Methanogenesis and the rumen microbiome

The rumen contains a complex microbiome of bacteria, archaea, viruses, fungi, and protozoa which degrade and ferment cellulosic material, resulting in the production of volatile fatty acids (VFAs) which can contribute up to 70% of the animal’s energy requirements [23]. During ruminant fermentation of feed materials, CH4 is also produced as an end-product by methanogenic archaea or methanogens. As depicted in Fig. 1, these microorganisms have the capacity to convert H2 and CO2, but also formic acid and methylamines, present in the rumen into CH4 [5]. Methanogenesis can be beneficial for the overall rumen as it prevents accumulation of excess H2, but it also results in between 2% and 12% loss of energy from feed [6]. Moreover, as described above, the production of enteric CH4 by ruminants also contributes significantly to global GHG emissions and thus, in recent years a variety of strategies have been explored to reduce the global burden of CH4 produced by ruminants.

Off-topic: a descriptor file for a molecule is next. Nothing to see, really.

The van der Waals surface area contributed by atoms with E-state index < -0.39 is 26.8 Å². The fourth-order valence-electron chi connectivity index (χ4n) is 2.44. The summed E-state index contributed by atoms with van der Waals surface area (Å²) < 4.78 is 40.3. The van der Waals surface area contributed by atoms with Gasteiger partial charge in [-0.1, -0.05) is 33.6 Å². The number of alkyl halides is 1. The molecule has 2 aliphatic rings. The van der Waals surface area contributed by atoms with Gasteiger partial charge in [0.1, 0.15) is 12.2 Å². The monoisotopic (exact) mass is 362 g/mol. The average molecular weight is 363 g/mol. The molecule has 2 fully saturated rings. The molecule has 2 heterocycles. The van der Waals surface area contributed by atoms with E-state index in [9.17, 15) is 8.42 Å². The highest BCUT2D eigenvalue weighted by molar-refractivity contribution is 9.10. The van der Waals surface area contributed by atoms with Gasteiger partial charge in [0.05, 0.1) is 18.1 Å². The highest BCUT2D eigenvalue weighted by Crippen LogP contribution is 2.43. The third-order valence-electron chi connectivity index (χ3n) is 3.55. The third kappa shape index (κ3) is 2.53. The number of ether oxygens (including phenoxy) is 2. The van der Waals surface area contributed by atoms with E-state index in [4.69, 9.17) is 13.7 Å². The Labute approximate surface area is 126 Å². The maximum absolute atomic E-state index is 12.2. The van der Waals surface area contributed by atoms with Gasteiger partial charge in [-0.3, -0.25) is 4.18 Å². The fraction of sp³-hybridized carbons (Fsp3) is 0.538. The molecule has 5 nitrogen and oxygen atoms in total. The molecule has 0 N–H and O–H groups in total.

Archaea represent 3%–4% of the overall rumen microbiome, where the genus Methanobrevibacter is the most dominant, representing approximately 65% of all rumen methanogens [6, 28]. The Methanobrevibacter genus comprises two subgroups; the SGMT clade (Mbb. smithii, Mbb. gottschalkii, Mbb. millerae and Mbb. Thaueri), and the RO clade (Mbb. ruminantium and Mbb. olleyae). Overall, the diversity of methanogens in the rumen is low when compared to other microbial populations; by 2017, only 8 species of methanogens had been isolated into pure cultures [6]. There are two main pathways for methanogenesis which differ based on the substrates utilised by methanogens to produce CH4. The hydrogenotrophic pathway converts H2 and CO2 into CH4, while the acetoclastic pathway utilises acetate. In both pathways, the rate-limiting step is catalysed by the enzyme methyl-coenzyme M reductase (Mcr). A number of studies have explored the hypothesis that it is the internal composition of the ruminant methanogen community, rather than their overall abundance, that is responsible for CH4 production [29]. For example, the SGMT clade of Methanobrevibacter contains Mcr isozymes McrI and McrII, which allow the methanogens to utilise greater amount of H2. The RO clade, on the other hand, only possesses McrI [30]. Other studies reported that a decrease in proportion of Methanobrevibacter populations was associated with decreased CH4 emissions [31].